UK scientists have developed a solar cell based on a layer of gallium-arsenide just 80 nanometers thick, with similar performance to much thicker devices. It showed excellent resistance to damage from radiation exposure, making it ideal for high-radiation satellite/space applications.
Scientists in the United States have fabricated a triple-junction solar cell that reached 39.5% efficiency – a world record for any type of cell under one-sun illumination. Though relying on materials and processes that are still too costly for most commercial uses, the concept could soon see actual applications in powering satellites and other space-bound technology.
The German research institute said the gallium arsenide cell has achieved the highest efficiency to date for the conversion of light into electricity.
The cell, which looks externally like a device with a two-terminal architecture, was built with III-V semiconductor layers that were connected to the silicon sub-cell on the atomic level. The cell may be used in electrically powered aircraft and drones.
A collaboration between the U.S. National Renewable Energy Laboratory and Australia’s University of New South Wales has yielded a new efficiency record of 32.9% for a tandem cell device utilizing III-V materials. Key to the achievement was a new technique enabling the researchers to take advantage of “quantum wells” in the material that serve to trap charges and enable tuning of the cell bandgap to absorb more of the light spectrum.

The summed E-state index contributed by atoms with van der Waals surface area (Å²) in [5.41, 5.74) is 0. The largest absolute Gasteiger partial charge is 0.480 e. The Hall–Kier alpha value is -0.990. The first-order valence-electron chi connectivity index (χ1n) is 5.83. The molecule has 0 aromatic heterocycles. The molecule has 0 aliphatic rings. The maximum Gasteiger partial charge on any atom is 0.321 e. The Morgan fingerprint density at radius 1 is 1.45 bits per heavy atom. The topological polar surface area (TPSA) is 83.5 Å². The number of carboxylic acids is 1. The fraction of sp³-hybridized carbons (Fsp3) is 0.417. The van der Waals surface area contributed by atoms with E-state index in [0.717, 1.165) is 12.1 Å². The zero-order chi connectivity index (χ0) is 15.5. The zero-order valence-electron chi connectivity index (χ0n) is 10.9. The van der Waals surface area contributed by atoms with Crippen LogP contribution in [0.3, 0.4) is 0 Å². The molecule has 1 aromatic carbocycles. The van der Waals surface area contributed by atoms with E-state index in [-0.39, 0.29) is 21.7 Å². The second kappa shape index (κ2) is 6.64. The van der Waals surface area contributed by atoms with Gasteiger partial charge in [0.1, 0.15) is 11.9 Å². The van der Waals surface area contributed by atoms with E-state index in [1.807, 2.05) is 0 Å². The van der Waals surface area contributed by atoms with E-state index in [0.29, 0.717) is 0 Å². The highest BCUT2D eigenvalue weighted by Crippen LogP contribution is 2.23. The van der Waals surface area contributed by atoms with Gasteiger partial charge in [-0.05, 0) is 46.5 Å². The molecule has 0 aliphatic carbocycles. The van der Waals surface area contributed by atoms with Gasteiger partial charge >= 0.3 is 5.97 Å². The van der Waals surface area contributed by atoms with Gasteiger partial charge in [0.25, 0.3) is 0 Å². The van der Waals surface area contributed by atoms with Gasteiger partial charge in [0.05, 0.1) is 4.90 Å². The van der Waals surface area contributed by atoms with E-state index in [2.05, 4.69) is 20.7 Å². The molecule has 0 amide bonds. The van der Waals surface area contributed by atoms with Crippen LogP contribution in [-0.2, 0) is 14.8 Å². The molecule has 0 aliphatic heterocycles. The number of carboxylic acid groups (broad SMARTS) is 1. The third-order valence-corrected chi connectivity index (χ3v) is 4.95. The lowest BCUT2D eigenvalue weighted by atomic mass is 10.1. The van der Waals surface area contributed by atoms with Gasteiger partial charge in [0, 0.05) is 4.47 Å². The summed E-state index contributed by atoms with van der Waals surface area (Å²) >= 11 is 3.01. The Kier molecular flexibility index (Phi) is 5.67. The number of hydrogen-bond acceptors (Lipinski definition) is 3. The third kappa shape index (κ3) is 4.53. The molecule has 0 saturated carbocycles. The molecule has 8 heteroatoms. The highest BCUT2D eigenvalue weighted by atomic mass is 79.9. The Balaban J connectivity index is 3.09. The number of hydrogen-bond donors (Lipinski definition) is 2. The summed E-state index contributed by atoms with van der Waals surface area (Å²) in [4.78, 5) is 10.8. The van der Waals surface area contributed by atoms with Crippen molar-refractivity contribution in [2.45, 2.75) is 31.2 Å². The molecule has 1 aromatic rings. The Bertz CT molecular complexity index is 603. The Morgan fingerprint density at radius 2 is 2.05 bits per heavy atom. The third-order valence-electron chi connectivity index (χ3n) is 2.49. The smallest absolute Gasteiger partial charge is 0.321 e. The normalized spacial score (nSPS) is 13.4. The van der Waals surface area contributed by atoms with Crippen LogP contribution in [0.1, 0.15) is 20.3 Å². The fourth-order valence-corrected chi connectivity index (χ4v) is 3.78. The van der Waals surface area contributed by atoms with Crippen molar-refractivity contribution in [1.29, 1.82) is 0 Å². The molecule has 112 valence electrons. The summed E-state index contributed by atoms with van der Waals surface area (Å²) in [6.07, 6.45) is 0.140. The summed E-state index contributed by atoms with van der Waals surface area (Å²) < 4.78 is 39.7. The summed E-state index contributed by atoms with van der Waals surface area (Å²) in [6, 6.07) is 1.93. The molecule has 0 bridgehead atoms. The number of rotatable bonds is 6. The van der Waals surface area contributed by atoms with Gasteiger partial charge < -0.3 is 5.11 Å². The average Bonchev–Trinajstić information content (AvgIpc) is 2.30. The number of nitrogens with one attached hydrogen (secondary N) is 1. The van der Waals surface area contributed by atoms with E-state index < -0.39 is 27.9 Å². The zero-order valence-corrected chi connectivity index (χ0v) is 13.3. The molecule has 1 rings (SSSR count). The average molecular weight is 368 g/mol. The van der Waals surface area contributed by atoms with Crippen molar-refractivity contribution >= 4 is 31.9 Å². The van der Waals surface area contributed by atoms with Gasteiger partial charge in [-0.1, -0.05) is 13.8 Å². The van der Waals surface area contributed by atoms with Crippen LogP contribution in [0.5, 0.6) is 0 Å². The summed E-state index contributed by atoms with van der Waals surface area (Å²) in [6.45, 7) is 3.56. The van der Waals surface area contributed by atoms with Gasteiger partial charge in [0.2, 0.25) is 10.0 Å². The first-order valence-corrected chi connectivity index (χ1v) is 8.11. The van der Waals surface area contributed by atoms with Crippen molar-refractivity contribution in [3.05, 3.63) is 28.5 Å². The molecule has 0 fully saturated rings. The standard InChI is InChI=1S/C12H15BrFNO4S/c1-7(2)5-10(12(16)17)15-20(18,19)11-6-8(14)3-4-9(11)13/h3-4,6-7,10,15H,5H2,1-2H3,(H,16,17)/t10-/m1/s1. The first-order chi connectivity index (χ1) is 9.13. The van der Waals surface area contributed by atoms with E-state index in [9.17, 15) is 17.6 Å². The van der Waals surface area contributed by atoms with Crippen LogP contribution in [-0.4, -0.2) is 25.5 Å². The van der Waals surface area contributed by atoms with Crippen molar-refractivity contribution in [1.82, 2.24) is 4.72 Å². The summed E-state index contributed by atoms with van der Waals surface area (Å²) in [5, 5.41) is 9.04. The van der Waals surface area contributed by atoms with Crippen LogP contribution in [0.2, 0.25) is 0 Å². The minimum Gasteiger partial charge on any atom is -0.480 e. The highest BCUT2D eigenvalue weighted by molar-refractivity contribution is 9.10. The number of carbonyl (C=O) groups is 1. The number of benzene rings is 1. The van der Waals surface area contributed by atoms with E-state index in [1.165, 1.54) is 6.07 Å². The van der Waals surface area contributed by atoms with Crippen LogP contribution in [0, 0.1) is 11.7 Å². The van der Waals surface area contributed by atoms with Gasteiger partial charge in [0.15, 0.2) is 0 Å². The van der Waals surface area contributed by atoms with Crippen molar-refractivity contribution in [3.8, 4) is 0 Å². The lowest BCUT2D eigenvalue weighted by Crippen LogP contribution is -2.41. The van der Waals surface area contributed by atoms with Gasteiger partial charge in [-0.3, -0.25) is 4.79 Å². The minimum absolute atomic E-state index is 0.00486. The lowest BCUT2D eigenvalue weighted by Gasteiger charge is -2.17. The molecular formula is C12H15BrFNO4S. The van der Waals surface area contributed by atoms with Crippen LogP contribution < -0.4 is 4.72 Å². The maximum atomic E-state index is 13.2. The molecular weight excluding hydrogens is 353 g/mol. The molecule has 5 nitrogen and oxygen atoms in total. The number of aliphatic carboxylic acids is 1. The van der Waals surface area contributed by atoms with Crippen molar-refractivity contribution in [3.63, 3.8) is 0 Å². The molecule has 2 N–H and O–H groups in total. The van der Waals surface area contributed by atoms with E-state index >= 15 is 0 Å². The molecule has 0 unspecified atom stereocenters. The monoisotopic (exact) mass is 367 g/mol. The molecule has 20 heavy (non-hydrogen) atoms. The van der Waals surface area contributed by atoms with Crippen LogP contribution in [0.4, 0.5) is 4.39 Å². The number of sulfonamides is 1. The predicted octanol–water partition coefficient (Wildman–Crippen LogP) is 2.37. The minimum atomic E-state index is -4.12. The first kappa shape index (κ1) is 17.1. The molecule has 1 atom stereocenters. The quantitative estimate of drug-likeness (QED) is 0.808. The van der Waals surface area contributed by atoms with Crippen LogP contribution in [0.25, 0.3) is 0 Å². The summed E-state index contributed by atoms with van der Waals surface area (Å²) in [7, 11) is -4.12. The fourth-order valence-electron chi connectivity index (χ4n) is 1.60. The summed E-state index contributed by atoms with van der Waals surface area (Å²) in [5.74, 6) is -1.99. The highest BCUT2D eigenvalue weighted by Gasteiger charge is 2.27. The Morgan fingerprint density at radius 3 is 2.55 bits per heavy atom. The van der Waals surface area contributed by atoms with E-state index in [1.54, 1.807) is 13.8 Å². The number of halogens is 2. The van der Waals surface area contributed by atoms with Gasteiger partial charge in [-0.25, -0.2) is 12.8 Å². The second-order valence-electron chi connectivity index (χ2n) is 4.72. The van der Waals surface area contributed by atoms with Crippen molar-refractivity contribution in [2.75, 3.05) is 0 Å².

A consortium of European research institutes has received €10.6 million in EU funding to establish pilot production of a high efficiency module concept developed by Swiss startup Insolight. The module combines high efficiency multijunction cells with a solar concentrator lens and has previously demonstrated 29% efficiency.
Scientists at Germany’s Fraunhofer Institute for Solar Energy Systems have broken two of their own records for cell efficiency, working with silicon and III-V material tandem cells. The institute hit 34.1% on a triple junction cell using wafer bonding technology and 24.3% by directly depositing III-V layers onto a silicon solar cell.
A research paper from scientists at the U.S. National Renewable Energy Laboratory outlines a new approach to the production of gallium arsenide based cells. The approach, termed ‘germanium on nothing’, could enable the cost effective, high volume production of PV cells based on III-V materials such as gallium arsenide.
The U.S. National Renewable Energy Laboratory has developed a process which it says can dramatically reduce the costs of producing ultra-high efficiency cells from gallium arsenide, and other III-V compounds, similar to the solar cells used by NASA in space exploration projects.
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